Panelists have the right to request a copy of their personal data and can also request removal of that data at anytime (opt-out), even ahead of a study's conclusion.


Recollective has two options: a standard multi-tenant deployment and a dedicated site deployment. Both are compliant with the GDPR requirement to permanently delete data a set period after termination of a Recollective service agreement. You'll receive a notification as this process is scheduled to begin and of course, you also have the option to pay for an extended archive during which the data is retained.

The dedicated site deployment has an entirely separate database that stores personal data. The separate database and its backups can be completely wiped upon request (or automatically after closure of the site). Dedicated infrastructure sites are permanently deleted no later than 30 days after the termination of a Recollective service agreement. There are additional costs associated to choosing a dedicated site.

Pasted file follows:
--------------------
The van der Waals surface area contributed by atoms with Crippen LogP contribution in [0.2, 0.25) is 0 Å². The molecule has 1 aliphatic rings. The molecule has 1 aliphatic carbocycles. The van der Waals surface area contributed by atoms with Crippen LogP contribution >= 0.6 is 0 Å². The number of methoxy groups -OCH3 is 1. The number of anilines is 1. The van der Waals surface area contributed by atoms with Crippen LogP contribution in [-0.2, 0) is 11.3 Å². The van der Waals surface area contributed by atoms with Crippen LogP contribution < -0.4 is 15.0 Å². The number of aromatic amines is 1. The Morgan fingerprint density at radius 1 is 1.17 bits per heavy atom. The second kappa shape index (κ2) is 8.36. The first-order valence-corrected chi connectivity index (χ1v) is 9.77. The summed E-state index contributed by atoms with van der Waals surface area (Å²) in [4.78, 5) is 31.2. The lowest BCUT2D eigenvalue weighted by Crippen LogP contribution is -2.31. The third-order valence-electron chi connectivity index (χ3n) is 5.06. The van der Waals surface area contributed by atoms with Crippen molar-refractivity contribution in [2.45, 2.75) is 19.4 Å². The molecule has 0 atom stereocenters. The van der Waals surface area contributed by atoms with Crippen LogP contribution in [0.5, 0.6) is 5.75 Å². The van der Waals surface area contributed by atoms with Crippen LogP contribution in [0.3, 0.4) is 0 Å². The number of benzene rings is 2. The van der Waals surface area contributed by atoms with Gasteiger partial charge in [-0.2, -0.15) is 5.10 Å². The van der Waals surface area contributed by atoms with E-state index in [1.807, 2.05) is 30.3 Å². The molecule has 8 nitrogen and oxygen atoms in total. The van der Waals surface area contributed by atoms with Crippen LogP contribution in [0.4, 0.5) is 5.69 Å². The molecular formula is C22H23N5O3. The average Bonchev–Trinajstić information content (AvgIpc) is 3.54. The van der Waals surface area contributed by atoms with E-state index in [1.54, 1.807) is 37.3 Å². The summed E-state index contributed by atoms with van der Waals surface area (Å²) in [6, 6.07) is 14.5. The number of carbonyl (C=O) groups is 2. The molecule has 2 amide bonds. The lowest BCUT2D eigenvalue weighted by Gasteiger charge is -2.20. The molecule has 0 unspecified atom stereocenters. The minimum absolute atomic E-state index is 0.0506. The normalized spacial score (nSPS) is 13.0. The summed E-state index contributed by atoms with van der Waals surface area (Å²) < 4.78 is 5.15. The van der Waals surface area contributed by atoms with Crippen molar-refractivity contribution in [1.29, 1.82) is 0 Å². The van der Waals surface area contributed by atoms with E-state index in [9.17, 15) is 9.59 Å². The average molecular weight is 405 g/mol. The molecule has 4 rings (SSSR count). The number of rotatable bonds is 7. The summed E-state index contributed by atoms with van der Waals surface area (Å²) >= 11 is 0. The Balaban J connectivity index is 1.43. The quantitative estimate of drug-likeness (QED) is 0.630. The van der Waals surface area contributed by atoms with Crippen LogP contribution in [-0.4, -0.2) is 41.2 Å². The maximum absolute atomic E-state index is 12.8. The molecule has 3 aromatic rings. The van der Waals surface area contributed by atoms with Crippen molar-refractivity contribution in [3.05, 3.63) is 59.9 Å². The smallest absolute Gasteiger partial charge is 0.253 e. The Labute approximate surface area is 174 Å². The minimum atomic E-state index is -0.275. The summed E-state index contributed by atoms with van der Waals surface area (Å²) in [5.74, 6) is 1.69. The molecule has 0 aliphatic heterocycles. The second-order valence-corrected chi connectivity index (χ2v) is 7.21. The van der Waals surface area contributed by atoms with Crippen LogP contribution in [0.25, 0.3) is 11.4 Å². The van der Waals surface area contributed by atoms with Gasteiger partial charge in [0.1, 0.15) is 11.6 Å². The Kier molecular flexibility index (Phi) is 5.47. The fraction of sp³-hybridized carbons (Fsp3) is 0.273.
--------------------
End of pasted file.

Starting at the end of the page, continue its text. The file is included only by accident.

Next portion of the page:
With regards to personal data located outside of Recollective, we recommend customers review the data they are exporting from Recollective, how it's protected and retained. Customers may wish to establish an internal process that systematically removes personal data that has been exported and/or purges data files at regular intervals.

Recollective already provides reporting and transcription options that anonymize the data being exported. We recommend using these functions to store study data offline for an extended period of time.

During the course of a study, in the event that an individual panelist requests their data be removed, simply edit their panelist record in the Site Administration area to remove any personal data. Contact Recollective to then request the removal of the user's IP address and email address from the system logs.

In the future, Recollective will provide tools for the automatic removal of personal data in shared-infrastructure configurations. This will allow customers with GDPR compliance concerns to avoid the extra cost of dedicated site deployments.